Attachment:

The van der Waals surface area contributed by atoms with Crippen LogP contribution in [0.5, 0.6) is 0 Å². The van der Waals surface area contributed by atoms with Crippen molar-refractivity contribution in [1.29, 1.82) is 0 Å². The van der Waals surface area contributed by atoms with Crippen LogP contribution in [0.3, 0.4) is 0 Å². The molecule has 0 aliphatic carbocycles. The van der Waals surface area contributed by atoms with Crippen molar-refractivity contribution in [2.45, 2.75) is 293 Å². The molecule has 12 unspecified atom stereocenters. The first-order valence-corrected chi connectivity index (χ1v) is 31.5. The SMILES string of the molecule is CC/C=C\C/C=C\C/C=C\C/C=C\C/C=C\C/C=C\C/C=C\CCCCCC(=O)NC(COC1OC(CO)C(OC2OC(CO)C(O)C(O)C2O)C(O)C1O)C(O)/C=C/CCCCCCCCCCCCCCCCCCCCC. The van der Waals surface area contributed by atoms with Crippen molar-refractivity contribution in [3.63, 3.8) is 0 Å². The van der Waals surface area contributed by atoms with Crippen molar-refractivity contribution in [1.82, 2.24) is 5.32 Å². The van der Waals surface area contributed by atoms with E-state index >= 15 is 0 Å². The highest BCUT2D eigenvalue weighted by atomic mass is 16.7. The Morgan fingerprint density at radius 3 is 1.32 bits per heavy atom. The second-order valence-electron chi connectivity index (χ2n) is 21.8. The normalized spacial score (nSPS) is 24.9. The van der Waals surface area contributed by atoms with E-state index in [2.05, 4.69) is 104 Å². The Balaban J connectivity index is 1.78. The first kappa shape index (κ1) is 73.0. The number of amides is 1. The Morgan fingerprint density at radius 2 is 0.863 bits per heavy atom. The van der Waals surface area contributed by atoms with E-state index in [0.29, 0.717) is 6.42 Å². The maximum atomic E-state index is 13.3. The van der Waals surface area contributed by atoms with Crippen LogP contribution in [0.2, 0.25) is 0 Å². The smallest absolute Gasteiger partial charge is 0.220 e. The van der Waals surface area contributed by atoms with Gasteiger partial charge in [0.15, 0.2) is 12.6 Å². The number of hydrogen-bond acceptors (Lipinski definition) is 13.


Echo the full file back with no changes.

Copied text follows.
The van der Waals surface area contributed by atoms with Crippen LogP contribution in [0.5, 0.6) is 0 Å². The van der Waals surface area contributed by atoms with Crippen molar-refractivity contribution in [1.29, 1.82) is 0 Å². The van der Waals surface area contributed by atoms with Crippen LogP contribution in [0.3, 0.4) is 0 Å². The molecule has 0 aliphatic carbocycles. The van der Waals surface area contributed by atoms with Crippen molar-refractivity contribution in [2.45, 2.75) is 293 Å². The molecule has 12 unspecified atom stereocenters. The first-order valence-corrected chi connectivity index (χ1v) is 31.5. The SMILES string of the molecule is CC/C=C\C/C=C\C/C=C\C/C=C\C/C=C\C/C=C\C/C=C\CCCCCC(=O)NC(COC1OC(CO)C(OC2OC(CO)C(O)C(O)C2O)C(O)C1O)C(O)/C=C/CCCCCCCCCCCCCCCCCCCCC. The van der Waals surface area contributed by atoms with Crippen molar-refractivity contribution in [3.63, 3.8) is 0 Å². The van der Waals surface area contributed by atoms with Crippen molar-refractivity contribution in [1.82, 2.24) is 5.32 Å². The van der Waals surface area contributed by atoms with E-state index >= 15 is 0 Å². The highest BCUT2D eigenvalue weighted by atomic mass is 16.7. The Morgan fingerprint density at radius 3 is 1.32 bits per heavy atom. The second-order valence-electron chi connectivity index (χ2n) is 21.8. The normalized spacial score (nSPS) is 24.9. The van der Waals surface area contributed by atoms with E-state index in [2.05, 4.69) is 104 Å². The Balaban J connectivity index is 1.78. The first kappa shape index (κ1) is 73.0. The number of amides is 1. The Morgan fingerprint density at radius 2 is 0.863 bits per heavy atom. The van der Waals surface area contributed by atoms with E-state index in [0.29, 0.717) is 6.42 Å². The maximum atomic E-state index is 13.3. The van der Waals surface area contributed by atoms with Crippen LogP contribution in [0.2, 0.25) is 0 Å². The smallest absolute Gasteiger partial charge is 0.220 e. The van der Waals surface area contributed by atoms with Gasteiger partial charge in [0.15, 0.2) is 12.6 Å². The number of hydrogen-bond acceptors (Lipinski definition) is 13.